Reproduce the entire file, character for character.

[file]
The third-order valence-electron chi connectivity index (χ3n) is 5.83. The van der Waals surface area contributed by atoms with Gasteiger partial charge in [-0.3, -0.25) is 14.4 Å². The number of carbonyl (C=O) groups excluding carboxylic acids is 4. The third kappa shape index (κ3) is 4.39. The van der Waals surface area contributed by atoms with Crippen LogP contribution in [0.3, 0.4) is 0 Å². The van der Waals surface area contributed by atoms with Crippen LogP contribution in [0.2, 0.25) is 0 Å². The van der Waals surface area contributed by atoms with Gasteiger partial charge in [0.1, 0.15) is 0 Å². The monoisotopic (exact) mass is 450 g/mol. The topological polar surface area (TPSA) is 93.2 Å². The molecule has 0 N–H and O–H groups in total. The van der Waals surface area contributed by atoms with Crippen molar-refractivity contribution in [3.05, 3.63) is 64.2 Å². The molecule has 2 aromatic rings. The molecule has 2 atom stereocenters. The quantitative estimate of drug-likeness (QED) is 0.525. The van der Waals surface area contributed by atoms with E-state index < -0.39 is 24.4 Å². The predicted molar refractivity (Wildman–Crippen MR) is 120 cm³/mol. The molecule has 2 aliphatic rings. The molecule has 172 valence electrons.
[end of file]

The third-order valence-electron chi connectivity index (χ3n) is 5.83. The van der Waals surface area contributed by atoms with Gasteiger partial charge in [-0.3, -0.25) is 14.4 Å². The number of carbonyl (C=O) groups excluding carboxylic acids is 4. The third kappa shape index (κ3) is 4.39. The van der Waals surface area contributed by atoms with Crippen LogP contribution in [0.3, 0.4) is 0 Å². The van der Waals surface area contributed by atoms with Crippen LogP contribution in [0.2, 0.25) is 0 Å². The van der Waals surface area contributed by atoms with Gasteiger partial charge in [0.1, 0.15) is 0 Å². The monoisotopic (exact) mass is 450 g/mol. The topological polar surface area (TPSA) is 93.2 Å². The molecule has 0 N–H and O–H groups in total. The van der Waals surface area contributed by atoms with Crippen molar-refractivity contribution in [3.05, 3.63) is 64.2 Å². The molecule has 2 aromatic rings. The molecule has 2 atom stereocenters. The quantitative estimate of drug-likeness (QED) is 0.525. The van der Waals surface area contributed by atoms with E-state index < -0.39 is 24.4 Å². The predicted molar refractivity (Wildman–Crippen MR) is 120 cm³/mol. The molecule has 2 aliphatic rings. The molecule has 172 valence electrons.